Healthcare News & Insights

New paint could stop spread of infections

When looking to prevent the spread of germs in hospitals, executives must look at all options available to disinfect facilities. If a new product delivers on its promise, one might be as simple as putting a fresh coat of paint on hospital walls. 

ThinkstockPhotos-177424111Paint manufacturer Sherwin-Williams has announced that it has created a special type of paint designed to kill bacteria that cause several types of hospital-acquired infections, including MRSA, VRE, staph and E. coli.

As detailed in an article from ABC News, the paint, sold under the “Paint Shield” brand, allegedly kills 99.9% of bacteria that come into contact with its surface after two hours. According to a statement from Sherwin-Williams, the product has passed various federal tests that prove its effectiveness.

Paint Shield is designed to be used on hard, nonporous surfaces, such as walls, ceilings, doors and trim. It’s being marketed to hospitals, but it can also be used in any setting where germs spread quickly, including schools, senior care communities – and even cruise ships.

While the paint’s been put through the wringer in the lab, it hasn’t yet been used in a real-life setting – hospital or otherwise – and that makes experts wary.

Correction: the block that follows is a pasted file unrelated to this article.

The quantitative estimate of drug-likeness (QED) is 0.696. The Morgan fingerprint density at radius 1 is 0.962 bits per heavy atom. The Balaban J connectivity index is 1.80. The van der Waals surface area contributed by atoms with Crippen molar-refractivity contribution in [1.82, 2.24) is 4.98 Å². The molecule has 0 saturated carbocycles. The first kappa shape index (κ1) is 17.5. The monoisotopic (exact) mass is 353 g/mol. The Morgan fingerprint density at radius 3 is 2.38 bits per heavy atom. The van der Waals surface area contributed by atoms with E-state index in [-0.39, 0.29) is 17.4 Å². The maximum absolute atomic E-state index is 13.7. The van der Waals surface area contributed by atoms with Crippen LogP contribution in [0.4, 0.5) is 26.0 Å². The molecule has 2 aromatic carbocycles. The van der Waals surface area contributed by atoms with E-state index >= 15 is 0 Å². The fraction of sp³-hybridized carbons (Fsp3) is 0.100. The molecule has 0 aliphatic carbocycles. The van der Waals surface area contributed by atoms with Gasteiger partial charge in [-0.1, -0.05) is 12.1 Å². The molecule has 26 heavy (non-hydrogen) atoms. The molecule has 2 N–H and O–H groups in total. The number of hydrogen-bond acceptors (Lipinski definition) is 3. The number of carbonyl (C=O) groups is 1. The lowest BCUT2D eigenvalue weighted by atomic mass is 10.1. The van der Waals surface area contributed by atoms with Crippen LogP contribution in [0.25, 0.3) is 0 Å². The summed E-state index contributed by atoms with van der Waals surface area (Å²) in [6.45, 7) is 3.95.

Benefits & drawbacks

Many infections are transmitted person-to-person among staff, patients and visitors, the ABC News article said. Using germ-killing paint on ceilings and surfaces may not make much of a difference in that regard.

But, according to Dr. Anthony Harris, an epidemiology expert from the University of Maryland, rooms housing patients infected with treatment-resistant “superbugs” are contaminated between 20% and 30% of the time. So using paint that repels bacteria might keep these infections under control.

Another place where germ-fighting paint could make a difference: isolation rooms for patients with compromised immune systems. The paint could serve as an extra layer of protection to keep them from contracting devastating illnesses.

So if your hospital is doing renovations in the near future, or if it’s time to spruce up the paint on the walls in your rooms, it may be worth looking at whether using bacteria-resistant paint is feasible for your budget.

An article in Fortune says the paint’s suggested retail price will be $84.99, compared to other products put out by Sherwin-Williams, which range between $29.99 and $79.99.

But the added cost could be worth it if it helps keeps patients healthy.

Boost for infection prevention

Remember that even if Paint Shield does end up being effective in the hospital setting, it doesn’t take the place of following best practices for preventing infections – such as proper hand hygiene. But using the product as an enhancement to your current infection control program could be beneficial.

The paint should be available for purchase during the first quarter of 2016.

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